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Agile Data Modeling: Not an Option, but Essential

The time has passed when we can tuck away data models in an ivory tower (IT) and locked behind bars only for the IT in‐crowd to be consulted. It’s their data, so the data models are theirs as well. For business users, a data model is the Rosetta Stone to understand the data correctly. This new situation changes how we develop, maintain, and manage data models. It means that agile data modeling is not an option anymore, it’s essential.

Everything about data has changed. For example, we are living in the big data era now. We have introduced new data storage technologies, such as Hadoop and NoSQL. And self-service business intelligence has become the preferred approach to analyze data. Data has turned from a simple reporting source for administrative tasks to a critical asset for many lines of businesses. With the right data, organizations can optimize their business processes, improve their customer relationships, and differentiate themselves from the competition. With that, the dependency of organizations on data has intensified. Data has changed, and it has changed the organizations.

But without a data model, data is not precious to an organization. A data model describes what data means, what the relationships are, and what the characteristics of data are. With the increasing business value of data, data models are on the mind of business users. While there was a time when only experts in white coats wearing soft cotton gloves touched data models. That time is long gone. Business users are accessing and integrating data themselves and do not wait for a business intelligence competence center anymore, and so they need access to the data models. They need to know what the data they’re accessing means, and what all the rules are that apply to the data.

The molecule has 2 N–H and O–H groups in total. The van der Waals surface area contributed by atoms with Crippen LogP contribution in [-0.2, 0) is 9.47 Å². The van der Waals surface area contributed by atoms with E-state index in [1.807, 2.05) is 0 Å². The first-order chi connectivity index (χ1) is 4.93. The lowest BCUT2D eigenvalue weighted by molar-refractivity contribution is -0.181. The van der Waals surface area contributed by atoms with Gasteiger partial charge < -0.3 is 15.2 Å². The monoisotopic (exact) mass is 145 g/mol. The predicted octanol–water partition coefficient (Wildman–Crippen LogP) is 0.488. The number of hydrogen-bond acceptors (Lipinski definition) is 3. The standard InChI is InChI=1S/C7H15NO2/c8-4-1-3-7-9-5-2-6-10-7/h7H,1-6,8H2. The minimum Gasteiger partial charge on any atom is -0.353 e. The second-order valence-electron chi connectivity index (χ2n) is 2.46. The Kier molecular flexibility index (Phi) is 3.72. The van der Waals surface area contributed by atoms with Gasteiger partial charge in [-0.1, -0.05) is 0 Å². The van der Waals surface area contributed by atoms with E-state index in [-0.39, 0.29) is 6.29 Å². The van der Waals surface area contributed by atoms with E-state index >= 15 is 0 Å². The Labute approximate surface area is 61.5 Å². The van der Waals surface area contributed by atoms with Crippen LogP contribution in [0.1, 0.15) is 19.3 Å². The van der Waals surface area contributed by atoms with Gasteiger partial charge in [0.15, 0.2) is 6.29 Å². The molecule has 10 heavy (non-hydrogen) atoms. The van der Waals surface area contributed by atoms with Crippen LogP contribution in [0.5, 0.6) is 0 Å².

Business users have become involved in the development, maintenance, and management of data models. With this, data models are moving to the dynamic business world. We should see data models as frozen documents, or as models that are cast in concrete, which only specialists can change and extend. Today, data models have become dynamic sources of information to understand data, and this requires a dynamic approach to data modeling. This means that organizations have to adopt agile data modeling, which, as shown, is not an option, but essential.

This whitepaper describes the following key requirements for agile data modeling:

  • Data storage agnostic
  • Collaboration
  • Business glossary
  • Flexible data model

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